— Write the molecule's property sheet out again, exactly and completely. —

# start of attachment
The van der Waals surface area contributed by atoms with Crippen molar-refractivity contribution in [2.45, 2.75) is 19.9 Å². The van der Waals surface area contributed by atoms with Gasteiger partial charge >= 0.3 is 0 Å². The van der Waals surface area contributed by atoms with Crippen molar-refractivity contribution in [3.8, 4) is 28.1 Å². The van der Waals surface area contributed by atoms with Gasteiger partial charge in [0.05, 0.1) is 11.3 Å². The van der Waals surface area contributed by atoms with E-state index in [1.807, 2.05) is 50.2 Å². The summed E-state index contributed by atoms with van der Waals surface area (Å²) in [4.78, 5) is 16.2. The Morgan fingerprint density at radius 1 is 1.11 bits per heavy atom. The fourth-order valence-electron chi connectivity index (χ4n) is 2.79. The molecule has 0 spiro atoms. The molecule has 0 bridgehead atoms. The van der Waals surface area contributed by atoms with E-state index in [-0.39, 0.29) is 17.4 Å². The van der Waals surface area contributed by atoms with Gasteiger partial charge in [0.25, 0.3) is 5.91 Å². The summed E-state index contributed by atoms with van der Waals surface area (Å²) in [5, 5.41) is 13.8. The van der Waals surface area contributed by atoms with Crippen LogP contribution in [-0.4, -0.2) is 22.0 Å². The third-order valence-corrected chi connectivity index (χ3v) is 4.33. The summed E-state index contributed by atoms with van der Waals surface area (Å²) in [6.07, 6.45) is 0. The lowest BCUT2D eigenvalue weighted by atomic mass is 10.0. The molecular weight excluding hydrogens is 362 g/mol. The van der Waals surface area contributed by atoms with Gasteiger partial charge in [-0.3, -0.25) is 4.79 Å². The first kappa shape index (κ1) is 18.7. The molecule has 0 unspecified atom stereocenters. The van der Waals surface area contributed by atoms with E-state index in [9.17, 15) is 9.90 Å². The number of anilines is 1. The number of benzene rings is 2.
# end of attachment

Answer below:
The van der Waals surface area contributed by atoms with Crippen molar-refractivity contribution in [2.45, 2.75) is 19.9 Å². The van der Waals surface area contributed by atoms with Gasteiger partial charge >= 0.3 is 0 Å². The van der Waals surface area contributed by atoms with Crippen molar-refractivity contribution in [3.8, 4) is 28.1 Å². The van der Waals surface area contributed by atoms with Gasteiger partial charge in [0.05, 0.1) is 11.3 Å². The van der Waals surface area contributed by atoms with E-state index in [1.807, 2.05) is 50.2 Å². The summed E-state index contributed by atoms with van der Waals surface area (Å²) in [4.78, 5) is 16.2. The Morgan fingerprint density at radius 1 is 1.11 bits per heavy atom. The fourth-order valence-electron chi connectivity index (χ4n) is 2.79. The molecule has 0 spiro atoms. The molecule has 0 bridgehead atoms. The van der Waals surface area contributed by atoms with E-state index in [-0.39, 0.29) is 17.4 Å². The van der Waals surface area contributed by atoms with Gasteiger partial charge in [0.25, 0.3) is 5.91 Å². The summed E-state index contributed by atoms with van der Waals surface area (Å²) in [5, 5.41) is 13.8. The van der Waals surface area contributed by atoms with Crippen LogP contribution in [-0.4, -0.2) is 22.0 Å². The third-order valence-corrected chi connectivity index (χ3v) is 4.33. The summed E-state index contributed by atoms with van der Waals surface area (Å²) in [6.07, 6.45) is 0. The lowest BCUT2D eigenvalue weighted by atomic mass is 10.0. The molecular weight excluding hydrogens is 362 g/mol. The van der Waals surface area contributed by atoms with Gasteiger partial charge in [-0.3, -0.25) is 4.79 Å². The first kappa shape index (κ1) is 18.7. The molecule has 0 unspecified atom stereocenters. The van der Waals surface area contributed by atoms with E-state index in [9.17, 15) is 9.90 Å². The number of anilines is 1. The number of benzene rings is 2.